How often do you want to “fix things” for someone you love because you (think you) see so much more clearly than he does? For me, this urge runs in cycles. The hardest lesson I’ve ever learned — and one I have to relearn, periodically — is that sometimes I just can’t change things. Agency is not just the right for me to choose for my life; it is also, obviously, for others to choose for their lives.
When someone chooses poorly, we are sometimes in a position to do something about it: A father whose son is involved with illicit drugs has the duty and sometimes the power to try to “fix things.” But while a father can force his son into treatment at age 15, that option is not usually available to the father of a 25-year-old. Less direct relationships — even when love is great — leave even fewer options for direct involvement in the choices and solutions for others’ problems.
Once upon a time I carried a clipping from an Ensign article everywhere I went, reading it several times a day, because it acknowledged so clearly what I was feeling and it helped to know that someone else understood:
Such challenges can be overcome because we have some control over them. There are others, however, that are not subject to our control.
Some changes come into our lives as unbidden guests, drawing after them murky clouds of unhappiness and desolation. We may be forced to deal with drug addiction in a family member or friend, or with the deviate behavior, divorce, child abuse, incest, criminality, immorality, psychiatric disturbance, illness, or death of someone close to us. We may even find ourselves the innocent victims of physical assault. Such challenges are not of our choosing, but our suffering is not diminished in the slightest by that fact.
Though our emotions cry out in righteous protest, in our quiet hours we realize that these intrusions into the stability of our lives are the result of choices made by others and are the price we have to pay for the right to live in a world of moral freedom of choice, where good and evil are forever opposing each other in an ongoing struggle for supremacy. This does not mean that we accept these evils, or accept them as inevitable. It means only that we must be prepared to suffer for the privilege of living in a world of imperfect but autonomous human beings with whom we are interconnected by ties of love and affection.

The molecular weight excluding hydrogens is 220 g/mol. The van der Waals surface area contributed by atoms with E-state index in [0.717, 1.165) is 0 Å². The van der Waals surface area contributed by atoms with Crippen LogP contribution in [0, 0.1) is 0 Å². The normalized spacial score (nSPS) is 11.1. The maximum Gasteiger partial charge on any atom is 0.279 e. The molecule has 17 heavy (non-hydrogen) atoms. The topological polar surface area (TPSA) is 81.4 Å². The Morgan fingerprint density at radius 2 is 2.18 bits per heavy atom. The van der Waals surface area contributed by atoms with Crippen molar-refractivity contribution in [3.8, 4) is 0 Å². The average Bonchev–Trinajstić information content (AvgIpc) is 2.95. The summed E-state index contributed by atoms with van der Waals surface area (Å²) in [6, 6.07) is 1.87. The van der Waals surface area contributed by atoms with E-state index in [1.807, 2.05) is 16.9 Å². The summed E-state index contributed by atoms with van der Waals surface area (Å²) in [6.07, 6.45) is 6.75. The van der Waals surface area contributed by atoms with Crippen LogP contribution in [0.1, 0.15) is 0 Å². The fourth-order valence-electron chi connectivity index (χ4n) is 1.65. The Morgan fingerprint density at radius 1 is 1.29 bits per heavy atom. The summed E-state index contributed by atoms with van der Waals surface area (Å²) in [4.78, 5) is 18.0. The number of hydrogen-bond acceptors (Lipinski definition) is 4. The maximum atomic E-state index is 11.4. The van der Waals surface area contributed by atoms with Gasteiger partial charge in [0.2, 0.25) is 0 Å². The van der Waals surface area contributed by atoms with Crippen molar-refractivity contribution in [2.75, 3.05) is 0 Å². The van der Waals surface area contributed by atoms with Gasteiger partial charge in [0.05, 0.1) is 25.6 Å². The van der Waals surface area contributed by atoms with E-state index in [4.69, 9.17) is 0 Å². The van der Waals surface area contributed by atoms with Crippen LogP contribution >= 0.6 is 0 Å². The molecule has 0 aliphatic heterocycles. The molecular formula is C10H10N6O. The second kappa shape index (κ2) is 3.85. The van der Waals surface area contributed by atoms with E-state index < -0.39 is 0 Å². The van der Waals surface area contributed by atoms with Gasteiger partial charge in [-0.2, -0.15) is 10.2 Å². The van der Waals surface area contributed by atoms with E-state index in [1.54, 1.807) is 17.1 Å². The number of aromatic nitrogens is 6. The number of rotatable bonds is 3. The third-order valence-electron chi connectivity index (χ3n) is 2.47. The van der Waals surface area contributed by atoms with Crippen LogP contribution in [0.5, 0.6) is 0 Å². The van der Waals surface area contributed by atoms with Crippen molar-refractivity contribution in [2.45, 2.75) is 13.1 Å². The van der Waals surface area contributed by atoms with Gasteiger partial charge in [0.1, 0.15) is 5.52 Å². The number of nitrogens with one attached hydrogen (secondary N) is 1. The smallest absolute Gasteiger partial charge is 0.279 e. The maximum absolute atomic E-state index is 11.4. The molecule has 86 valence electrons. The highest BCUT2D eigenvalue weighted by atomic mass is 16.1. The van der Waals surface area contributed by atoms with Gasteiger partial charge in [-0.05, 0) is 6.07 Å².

Since we are often powerless to avert such changes brought about by others, our approach must be not so much how to avoid them, but how to cope with them. It is more a matter of acquiring healthy mental attitudes that enable us to understand these changes, adjust to them, and help the one with the problem rebuild in the wake of disaster. (David S. King, Dealing Successfully with Change)
Other readings that have been of great help to me during other times of struggling to deal with someone else’s choices have been Keeping the Door Open and the Stew Hot and Letting Go Without Giving Up. And I write bad sonnets.
My cat prowls through the brush: a whirr of wing
Marks the sudden, not unpanicked flight by
Cautious bird. But if her nest is there, I
See her gamble safe escape to limp and sing
Until the danger is enticed away.
Her act and art have saved her young, and she
Will live, for now, but would as willingly
Have died in her attempt at luring play.
I have no son, but him I love as mine
Was threatened early to be led away
By one who knew not, cared not, what she did.
Unlike that bird, I had no right by sign
Or word to interfere or make them stay.
Heart bleeds, soul weeps; the reason must be hid.
What do you do to cope with the choices made by others when you can only stand by — loving, advising, ready to bail them out to the extent you are able — but cannot take charge of correcting their course?